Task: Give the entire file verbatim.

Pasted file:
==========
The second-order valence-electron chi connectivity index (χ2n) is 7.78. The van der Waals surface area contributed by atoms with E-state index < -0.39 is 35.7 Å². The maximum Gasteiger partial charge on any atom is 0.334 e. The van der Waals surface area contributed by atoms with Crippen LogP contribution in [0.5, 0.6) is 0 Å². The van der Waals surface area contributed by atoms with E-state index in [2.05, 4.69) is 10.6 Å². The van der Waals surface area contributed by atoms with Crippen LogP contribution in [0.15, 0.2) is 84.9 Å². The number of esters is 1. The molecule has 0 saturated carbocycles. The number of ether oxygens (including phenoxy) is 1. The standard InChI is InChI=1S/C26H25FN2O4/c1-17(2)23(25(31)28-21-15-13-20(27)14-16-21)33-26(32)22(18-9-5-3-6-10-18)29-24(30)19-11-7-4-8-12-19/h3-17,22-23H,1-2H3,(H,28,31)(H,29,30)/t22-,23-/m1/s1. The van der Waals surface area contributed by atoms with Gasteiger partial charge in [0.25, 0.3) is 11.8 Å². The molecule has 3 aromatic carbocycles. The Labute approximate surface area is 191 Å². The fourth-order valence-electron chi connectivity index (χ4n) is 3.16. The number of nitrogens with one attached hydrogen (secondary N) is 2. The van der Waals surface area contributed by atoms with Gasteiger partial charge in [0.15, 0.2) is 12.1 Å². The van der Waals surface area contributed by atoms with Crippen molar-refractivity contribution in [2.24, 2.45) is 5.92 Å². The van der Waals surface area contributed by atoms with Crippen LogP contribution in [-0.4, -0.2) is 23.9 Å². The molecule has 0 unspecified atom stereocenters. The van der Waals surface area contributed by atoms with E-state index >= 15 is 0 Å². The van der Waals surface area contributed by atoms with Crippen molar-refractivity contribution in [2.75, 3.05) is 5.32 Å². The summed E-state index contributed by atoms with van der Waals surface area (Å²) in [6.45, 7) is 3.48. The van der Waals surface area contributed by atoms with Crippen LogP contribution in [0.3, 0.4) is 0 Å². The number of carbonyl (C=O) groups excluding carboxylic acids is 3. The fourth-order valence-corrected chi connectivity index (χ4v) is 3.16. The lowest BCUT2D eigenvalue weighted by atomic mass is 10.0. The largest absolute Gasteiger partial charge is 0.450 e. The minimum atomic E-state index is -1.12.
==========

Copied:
The second-order valence-electron chi connectivity index (χ2n) is 7.78. The van der Waals surface area contributed by atoms with E-state index < -0.39 is 35.7 Å². The maximum Gasteiger partial charge on any atom is 0.334 e. The van der Waals surface area contributed by atoms with Crippen LogP contribution in [0.5, 0.6) is 0 Å². The van der Waals surface area contributed by atoms with E-state index in [2.05, 4.69) is 10.6 Å². The van der Waals surface area contributed by atoms with Crippen LogP contribution in [0.15, 0.2) is 84.9 Å². The number of esters is 1. The molecule has 0 saturated carbocycles. The number of ether oxygens (including phenoxy) is 1. The standard InChI is InChI=1S/C26H25FN2O4/c1-17(2)23(25(31)28-21-15-13-20(27)14-16-21)33-26(32)22(18-9-5-3-6-10-18)29-24(30)19-11-7-4-8-12-19/h3-17,22-23H,1-2H3,(H,28,31)(H,29,30)/t22-,23-/m1/s1. The van der Waals surface area contributed by atoms with Gasteiger partial charge in [0.25, 0.3) is 11.8 Å². The molecule has 3 aromatic carbocycles. The Labute approximate surface area is 191 Å². The fourth-order valence-electron chi connectivity index (χ4n) is 3.16. The number of nitrogens with one attached hydrogen (secondary N) is 2. The van der Waals surface area contributed by atoms with Gasteiger partial charge in [0.15, 0.2) is 12.1 Å². The van der Waals surface area contributed by atoms with Crippen molar-refractivity contribution in [2.24, 2.45) is 5.92 Å². The van der Waals surface area contributed by atoms with Crippen LogP contribution in [-0.4, -0.2) is 23.9 Å². The molecule has 0 unspecified atom stereocenters. The van der Waals surface area contributed by atoms with E-state index >= 15 is 0 Å². The van der Waals surface area contributed by atoms with Crippen molar-refractivity contribution in [2.75, 3.05) is 5.32 Å². The summed E-state index contributed by atoms with van der Waals surface area (Å²) in [6.45, 7) is 3.48. The van der Waals surface area contributed by atoms with Crippen LogP contribution in [0.3, 0.4) is 0 Å². The number of carbonyl (C=O) groups excluding carboxylic acids is 3. The fourth-order valence-corrected chi connectivity index (χ4v) is 3.16. The lowest BCUT2D eigenvalue weighted by atomic mass is 10.0. The largest absolute Gasteiger partial charge is 0.450 e. The minimum atomic E-state index is -1.12.